Gladiator Mural (Part 3) at Rowlatts Hill Primary Academy

31.5 – 8.6.17

‘Don’t stop until you are proud’

The third and final part of the ‘Gladiator’ project was to be painted on the floor. Physically, painting large walls is always a challenge. Painting ceilings is even more onerous, there is no escape from the strain on neck, back and shoulders. A floor however is probably the most demanding. Back, neck, knees, calf muscles and hamstrings complain after long sessions of bending and crouching in an almost fetal position. Wrist and elbow feel the pressure too from reaching and supporting one’s weight. Even with the use of kneeling pads for protection, there’s no respite at all.

Having said that, unlike the two previous occasions when I have painted a ‘fl-ural’, a ‘Volcanic corridor’ at Fulbridge Academy and a ‘Rabbit Hole’ at Titchmarsh School, this at least would be on a much smaller scale. The area to be covered measured only 1150 x 1170mm, nevertheless I use the word ‘only’ reservedly, I knew from experience that even this would not be a short undertaking, nor would it be an easy one. If the painting proved successful though, it would not only be the icing on the ‘Pudding Club’ cake for the ‘Gladiator’ project, it would be the cherry on top too.

I began to develop design ideas by researching Roman floor mosaic motifs, and while engaged in this task an article about an archaeological discovery in the centre of Leicester appeared on the BBC news page. I incorporated features seen in the photographs from both this reference and from the University of Leicester Archaeological Services website and employed a similar but brighter palette in order to make a connection. I retained its simplicity by restricting the design to four colours, with two blue tones, a red, an orange (rather than the brown/grey of the original) and white.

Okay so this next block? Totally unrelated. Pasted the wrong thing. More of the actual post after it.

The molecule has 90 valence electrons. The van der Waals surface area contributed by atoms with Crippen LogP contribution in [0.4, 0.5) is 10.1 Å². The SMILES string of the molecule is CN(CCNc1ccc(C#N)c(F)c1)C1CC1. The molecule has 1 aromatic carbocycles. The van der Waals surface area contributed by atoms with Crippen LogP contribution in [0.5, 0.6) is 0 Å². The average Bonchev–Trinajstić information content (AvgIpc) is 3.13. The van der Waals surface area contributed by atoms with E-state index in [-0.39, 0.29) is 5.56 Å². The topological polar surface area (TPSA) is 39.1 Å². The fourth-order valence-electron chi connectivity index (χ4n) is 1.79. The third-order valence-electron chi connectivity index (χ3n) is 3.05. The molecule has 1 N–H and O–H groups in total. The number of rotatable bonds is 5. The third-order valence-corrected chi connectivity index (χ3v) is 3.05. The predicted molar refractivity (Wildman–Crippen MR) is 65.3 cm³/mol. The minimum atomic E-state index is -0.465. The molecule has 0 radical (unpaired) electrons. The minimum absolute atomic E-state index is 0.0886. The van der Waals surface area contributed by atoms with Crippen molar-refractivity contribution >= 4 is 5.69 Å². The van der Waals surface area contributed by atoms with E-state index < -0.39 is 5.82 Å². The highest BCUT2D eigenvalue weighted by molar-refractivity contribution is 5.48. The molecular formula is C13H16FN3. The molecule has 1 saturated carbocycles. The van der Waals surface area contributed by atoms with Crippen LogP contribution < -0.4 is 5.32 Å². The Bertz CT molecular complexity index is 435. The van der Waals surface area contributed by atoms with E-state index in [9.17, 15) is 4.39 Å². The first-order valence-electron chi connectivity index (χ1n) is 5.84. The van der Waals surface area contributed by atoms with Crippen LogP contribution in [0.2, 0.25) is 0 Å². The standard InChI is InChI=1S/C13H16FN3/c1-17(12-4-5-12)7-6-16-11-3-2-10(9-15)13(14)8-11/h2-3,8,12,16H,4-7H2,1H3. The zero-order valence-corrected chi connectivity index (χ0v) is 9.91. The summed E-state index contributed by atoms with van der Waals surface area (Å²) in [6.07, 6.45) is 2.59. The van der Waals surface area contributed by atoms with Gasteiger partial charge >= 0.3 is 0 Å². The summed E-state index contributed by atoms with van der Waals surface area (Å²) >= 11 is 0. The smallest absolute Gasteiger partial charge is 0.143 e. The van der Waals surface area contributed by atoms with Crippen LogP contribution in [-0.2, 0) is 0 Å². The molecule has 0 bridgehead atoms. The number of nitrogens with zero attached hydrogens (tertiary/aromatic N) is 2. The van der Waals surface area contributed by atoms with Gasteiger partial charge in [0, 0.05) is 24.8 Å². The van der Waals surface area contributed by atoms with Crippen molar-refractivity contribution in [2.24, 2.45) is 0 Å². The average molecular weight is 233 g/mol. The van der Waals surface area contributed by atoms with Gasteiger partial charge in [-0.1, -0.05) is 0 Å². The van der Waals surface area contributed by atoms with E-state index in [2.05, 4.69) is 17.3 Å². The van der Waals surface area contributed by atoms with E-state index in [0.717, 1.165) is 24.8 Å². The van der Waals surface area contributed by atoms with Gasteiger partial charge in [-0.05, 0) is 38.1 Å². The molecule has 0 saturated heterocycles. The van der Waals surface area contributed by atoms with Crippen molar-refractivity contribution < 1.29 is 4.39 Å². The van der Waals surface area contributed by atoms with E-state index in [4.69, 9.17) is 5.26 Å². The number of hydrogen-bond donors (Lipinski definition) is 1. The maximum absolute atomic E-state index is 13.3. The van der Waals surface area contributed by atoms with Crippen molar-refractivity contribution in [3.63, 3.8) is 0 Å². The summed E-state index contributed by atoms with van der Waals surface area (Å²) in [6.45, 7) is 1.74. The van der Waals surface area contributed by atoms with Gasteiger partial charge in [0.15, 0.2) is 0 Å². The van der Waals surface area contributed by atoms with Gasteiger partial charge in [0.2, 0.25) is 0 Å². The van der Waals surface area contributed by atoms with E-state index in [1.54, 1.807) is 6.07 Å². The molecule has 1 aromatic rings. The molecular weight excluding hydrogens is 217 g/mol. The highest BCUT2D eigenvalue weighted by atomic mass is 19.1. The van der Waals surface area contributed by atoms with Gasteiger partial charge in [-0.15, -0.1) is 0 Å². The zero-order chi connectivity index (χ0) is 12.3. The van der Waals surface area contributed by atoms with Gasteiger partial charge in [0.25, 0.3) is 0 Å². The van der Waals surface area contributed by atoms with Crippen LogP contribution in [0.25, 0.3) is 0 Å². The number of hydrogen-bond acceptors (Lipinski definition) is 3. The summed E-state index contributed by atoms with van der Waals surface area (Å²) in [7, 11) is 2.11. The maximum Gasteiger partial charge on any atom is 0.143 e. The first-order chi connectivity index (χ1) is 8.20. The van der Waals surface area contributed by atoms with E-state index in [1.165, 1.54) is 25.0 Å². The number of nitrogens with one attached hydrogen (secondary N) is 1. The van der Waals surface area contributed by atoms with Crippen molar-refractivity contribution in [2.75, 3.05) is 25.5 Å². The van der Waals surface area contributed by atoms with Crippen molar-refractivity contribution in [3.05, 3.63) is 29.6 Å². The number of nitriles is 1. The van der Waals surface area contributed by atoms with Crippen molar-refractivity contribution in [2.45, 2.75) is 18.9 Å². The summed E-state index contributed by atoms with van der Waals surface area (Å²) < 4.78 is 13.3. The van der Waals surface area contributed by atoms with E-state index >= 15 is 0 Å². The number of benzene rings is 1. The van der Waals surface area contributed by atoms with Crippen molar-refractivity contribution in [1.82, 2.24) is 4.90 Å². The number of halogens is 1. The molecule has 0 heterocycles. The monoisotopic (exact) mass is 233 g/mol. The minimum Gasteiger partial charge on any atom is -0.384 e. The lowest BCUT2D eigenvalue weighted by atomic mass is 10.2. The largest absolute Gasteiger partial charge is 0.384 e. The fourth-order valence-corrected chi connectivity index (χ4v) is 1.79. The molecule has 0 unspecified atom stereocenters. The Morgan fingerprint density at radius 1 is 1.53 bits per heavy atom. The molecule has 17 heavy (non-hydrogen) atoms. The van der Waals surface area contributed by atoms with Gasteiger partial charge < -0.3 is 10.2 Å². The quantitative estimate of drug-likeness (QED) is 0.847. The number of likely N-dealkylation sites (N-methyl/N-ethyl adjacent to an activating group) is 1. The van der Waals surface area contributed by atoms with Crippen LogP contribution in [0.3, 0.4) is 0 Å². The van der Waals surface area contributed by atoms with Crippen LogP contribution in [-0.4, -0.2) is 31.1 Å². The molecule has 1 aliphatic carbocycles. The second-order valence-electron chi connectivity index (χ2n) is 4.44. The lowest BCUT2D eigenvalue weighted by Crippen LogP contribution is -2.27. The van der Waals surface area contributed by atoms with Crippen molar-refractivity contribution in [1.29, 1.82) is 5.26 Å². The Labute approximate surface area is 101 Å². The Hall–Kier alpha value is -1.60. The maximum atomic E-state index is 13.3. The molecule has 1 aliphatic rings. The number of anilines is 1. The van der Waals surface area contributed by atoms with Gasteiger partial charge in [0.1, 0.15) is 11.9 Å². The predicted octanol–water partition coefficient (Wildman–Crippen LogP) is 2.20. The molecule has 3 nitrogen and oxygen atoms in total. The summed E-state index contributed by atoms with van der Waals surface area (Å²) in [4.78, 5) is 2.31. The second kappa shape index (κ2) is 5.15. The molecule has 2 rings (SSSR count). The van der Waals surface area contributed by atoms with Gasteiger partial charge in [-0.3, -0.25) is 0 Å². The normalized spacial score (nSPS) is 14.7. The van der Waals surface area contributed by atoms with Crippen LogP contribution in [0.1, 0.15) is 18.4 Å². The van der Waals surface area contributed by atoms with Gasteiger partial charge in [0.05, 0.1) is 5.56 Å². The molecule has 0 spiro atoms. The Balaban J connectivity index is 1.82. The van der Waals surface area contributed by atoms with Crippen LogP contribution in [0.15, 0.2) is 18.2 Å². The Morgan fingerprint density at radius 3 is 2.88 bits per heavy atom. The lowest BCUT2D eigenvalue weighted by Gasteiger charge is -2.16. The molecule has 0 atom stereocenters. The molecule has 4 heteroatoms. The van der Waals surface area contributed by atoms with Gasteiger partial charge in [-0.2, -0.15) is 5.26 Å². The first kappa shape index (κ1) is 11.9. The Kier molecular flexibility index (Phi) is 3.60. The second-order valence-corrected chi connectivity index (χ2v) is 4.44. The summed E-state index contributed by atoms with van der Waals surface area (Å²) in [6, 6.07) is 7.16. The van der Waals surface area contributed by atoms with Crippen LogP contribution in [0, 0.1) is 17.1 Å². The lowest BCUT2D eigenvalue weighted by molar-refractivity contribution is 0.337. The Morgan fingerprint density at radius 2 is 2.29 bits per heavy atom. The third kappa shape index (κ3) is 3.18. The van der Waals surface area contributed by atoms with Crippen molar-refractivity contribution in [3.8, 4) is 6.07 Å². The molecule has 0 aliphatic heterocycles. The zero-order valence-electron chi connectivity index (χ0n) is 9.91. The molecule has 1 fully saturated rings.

On showing my design to Principal Jay Virk it was given an immediate and enthusiastic thumbs up. I prepared actual size artwork to assist the transfer of design to floor, and pencil crayon drawing soon evolved into a fully fledged ‘fl-ural’.

The painted ‘mosaic’ acts as a very effective final statement to the ‘Gladiator’ project, and symbolically like a full stop at the end of the last sentence of an immensely enjoyable novel. Following the application of four coats of varnish this brought my residency at Rowlatts Hill Academy to a conclusion. A quote painted on the wall at the end of this corridor has been staring at me for the last couple of months. It reads, ‘Don’t stop until you are proud’. It’s always difficult to assess a painting while working in such close proximity with it, but I’ve reached a point where I’m feeling pride about this one, so I’ve stopped.

Last September I had made a promise to complete three projects at the school, and which I had estimated would require approximately 12-15 weeks to fulfill. However, due to the unforeseen circumstances outlined in my ‘Pure Imagination’ blog, instead of three months my stay had come close to being nine.

Working at Rowlatts Hill has been an absolute pleasure and I thank everyone for being so supportive and understanding about my personal situation. I could easily make a long list of all the teaching and support staff I’d like to thank, I have been made extraordinarily welcome and enjoyed some very good company. In particular I am indebted to Jay and Grant, Principal and Business Manager at Rowlatts Hill. We began with a working relationship, we now enjoy a meaningful friendship. In addition similar feelings apply to Site Premises ‘Captains’ Matt and Nathan too. The assistance and support I’ve received from both has been invaluable, their good humour consistently uplifting and, to say the least, incomparable. I’m really going to miss you chaps.

Thank you Rowlatts Hill. To paraphrase the opening line of Charles Dickens‘A Tale of Two Cities’, what has been the most difficult of times has also been the best of times.

Rowlatts Hill Academy, Balderstone Close, Leicester LE5 4ES

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